A lot of people coming into a divorce assume that they will get credit for money they spent during the marriage, including paying down the mortgage, helping the other spouse with student loans, and paying expenses for a step-child. The rules for reimbursement are very specific, and many of those items are not reimbursable at all, or would be reimbursed at an amount different from what was originally spent.
To give some common examples:
· Husband and Wife life in a house that Wife owned prior to the marriage. Husband uses his income (community property) to pay down the mortgage. Husband does have a claim for reimbursement, but not in the amount he paid. The reimbursement would be for the amount that the principal of the mortgage was reduced, not for the interest or finance charges. Also, Wife might get an offset to reduce the amount of the reimbursement, because Husband was living in the house while he was making those payments.
· Husband and Wife buy a house together, and Wife uses her separate property savings account to make payments on the mortgage. Again, Wife does have a reimbursement claim, only in the amount the principal was reduced. Also, since the house is community property, Wife will probably only get a reimbursement of one-half of that amount, again possibly offset by her use of the house while she was making payments.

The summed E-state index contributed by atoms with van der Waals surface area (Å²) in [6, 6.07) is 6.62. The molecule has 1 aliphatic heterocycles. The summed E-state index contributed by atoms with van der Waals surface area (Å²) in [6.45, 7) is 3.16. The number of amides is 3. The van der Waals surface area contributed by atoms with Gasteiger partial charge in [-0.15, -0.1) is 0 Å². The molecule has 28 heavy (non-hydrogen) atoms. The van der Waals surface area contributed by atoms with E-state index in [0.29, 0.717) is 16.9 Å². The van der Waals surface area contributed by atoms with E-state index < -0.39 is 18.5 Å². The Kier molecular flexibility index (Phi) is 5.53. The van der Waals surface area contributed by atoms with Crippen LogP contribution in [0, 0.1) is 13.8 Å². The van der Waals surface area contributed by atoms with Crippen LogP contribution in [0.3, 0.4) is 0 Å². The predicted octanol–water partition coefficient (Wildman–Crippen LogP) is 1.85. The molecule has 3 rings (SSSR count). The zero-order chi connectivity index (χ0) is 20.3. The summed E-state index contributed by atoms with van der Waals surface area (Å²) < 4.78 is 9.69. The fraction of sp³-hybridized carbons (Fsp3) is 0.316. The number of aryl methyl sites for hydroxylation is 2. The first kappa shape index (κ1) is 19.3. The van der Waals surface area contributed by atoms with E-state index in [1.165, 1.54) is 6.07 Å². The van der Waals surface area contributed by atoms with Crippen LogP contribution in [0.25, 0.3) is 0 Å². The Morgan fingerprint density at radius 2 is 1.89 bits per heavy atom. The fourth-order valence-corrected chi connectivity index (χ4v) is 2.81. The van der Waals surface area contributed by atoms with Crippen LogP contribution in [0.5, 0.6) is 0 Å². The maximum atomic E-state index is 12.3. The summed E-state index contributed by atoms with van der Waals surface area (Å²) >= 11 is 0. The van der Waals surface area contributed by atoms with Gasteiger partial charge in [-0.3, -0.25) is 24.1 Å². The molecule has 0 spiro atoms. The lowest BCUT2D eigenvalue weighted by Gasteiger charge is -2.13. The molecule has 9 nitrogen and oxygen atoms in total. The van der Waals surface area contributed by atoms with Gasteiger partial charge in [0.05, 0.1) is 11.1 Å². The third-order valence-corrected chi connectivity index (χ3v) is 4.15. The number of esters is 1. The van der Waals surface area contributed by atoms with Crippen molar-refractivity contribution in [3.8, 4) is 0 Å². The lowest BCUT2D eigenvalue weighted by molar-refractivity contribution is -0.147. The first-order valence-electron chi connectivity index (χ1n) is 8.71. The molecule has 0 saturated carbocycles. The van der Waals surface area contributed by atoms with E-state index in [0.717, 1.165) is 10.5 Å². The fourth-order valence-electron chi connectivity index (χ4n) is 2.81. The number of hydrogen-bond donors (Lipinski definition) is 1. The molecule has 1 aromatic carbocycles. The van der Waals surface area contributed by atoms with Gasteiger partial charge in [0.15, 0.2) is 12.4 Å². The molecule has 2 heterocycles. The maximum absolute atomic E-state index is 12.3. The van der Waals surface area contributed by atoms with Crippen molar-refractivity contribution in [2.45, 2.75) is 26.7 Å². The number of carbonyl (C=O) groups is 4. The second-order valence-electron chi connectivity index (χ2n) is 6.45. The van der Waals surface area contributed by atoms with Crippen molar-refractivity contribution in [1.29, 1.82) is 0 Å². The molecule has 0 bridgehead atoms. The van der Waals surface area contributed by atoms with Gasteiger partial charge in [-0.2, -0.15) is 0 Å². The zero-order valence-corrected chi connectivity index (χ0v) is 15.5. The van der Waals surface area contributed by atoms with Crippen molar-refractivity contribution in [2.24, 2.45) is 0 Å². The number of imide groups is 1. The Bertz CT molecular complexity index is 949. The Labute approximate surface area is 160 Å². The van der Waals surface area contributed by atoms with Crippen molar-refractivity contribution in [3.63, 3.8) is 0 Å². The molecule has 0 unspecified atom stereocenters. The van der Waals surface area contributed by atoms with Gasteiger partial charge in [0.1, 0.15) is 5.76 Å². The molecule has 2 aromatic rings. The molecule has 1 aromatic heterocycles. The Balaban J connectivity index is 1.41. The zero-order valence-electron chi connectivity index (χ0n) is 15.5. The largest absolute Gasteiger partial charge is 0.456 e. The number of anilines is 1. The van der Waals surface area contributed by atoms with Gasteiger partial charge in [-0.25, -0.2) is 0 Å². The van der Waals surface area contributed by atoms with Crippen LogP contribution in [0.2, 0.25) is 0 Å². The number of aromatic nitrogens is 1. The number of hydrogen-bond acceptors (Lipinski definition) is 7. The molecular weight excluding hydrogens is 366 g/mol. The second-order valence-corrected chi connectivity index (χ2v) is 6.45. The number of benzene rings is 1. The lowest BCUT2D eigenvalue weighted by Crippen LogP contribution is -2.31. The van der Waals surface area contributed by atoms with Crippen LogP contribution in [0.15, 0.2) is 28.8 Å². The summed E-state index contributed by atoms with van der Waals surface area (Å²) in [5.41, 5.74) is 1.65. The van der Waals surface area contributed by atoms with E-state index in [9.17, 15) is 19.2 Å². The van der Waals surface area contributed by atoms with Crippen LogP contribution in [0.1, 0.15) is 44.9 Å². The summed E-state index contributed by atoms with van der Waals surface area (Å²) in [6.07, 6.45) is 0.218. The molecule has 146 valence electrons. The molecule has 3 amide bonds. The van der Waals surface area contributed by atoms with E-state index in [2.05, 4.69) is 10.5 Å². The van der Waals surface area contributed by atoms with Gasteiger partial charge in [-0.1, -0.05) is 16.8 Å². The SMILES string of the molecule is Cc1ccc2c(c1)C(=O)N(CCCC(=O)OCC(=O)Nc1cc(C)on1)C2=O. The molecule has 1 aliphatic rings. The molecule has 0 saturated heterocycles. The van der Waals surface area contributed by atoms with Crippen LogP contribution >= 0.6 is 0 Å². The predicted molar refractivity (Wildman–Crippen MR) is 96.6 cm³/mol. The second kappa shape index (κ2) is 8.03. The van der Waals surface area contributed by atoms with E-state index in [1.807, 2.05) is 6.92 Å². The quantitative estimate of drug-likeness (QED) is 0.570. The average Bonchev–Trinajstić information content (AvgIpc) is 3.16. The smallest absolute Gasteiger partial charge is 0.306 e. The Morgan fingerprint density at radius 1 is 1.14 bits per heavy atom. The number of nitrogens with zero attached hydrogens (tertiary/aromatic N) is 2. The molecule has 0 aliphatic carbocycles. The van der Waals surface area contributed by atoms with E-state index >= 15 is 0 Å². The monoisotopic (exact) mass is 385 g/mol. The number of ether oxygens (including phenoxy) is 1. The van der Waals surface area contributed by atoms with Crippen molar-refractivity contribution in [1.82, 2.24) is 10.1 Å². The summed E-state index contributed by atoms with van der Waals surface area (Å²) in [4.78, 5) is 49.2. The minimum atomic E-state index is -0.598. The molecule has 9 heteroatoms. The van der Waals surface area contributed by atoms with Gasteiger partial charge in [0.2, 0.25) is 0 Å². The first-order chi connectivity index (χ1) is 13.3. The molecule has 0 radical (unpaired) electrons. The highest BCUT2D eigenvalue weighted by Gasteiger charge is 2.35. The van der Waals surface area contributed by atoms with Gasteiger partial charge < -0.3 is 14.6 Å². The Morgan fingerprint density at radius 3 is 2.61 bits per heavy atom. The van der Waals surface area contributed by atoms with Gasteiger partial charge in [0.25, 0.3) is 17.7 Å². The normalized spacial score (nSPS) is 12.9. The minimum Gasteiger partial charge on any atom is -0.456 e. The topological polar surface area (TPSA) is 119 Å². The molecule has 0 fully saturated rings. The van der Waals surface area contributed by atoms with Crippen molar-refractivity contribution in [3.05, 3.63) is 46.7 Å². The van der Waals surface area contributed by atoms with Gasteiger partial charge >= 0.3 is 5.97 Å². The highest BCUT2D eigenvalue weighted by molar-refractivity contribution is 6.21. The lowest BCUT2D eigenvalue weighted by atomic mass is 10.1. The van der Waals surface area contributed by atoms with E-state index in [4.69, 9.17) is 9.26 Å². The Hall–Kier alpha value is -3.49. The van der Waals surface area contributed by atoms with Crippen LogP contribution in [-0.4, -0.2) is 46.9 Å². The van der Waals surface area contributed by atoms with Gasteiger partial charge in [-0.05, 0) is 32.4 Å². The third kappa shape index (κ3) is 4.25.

Another common question is whether a spouse can be compensated for money spent on the other spouse’s children. You cannot get a reimbursement for payment of child support, alimony, or spousal maintenance, or for paying living expenses of your spouse or your spouse’s child. These are considered gifts to the community “for the benefit of the well-being and use of the community estate" (Graham v. Graham). A person can also not get reimbursement for payments to a student loan owed by a spouse.
Finally, the person making the claim for reimbursement has the burden of proof and has to prove where the funds came from and what they were spent on, and whether they were separate or community property. This can be a challenge when you are looking at a marriage of many years and transactions that took place a long time ago.
Reimbursement claims can be well worth pursuing, and a person going through a divorce should definitely speak to his or her attorney regarding the possibility of a reimbursement. Just understand that it’s a complication question, and you may not be entitled to as much as you think.
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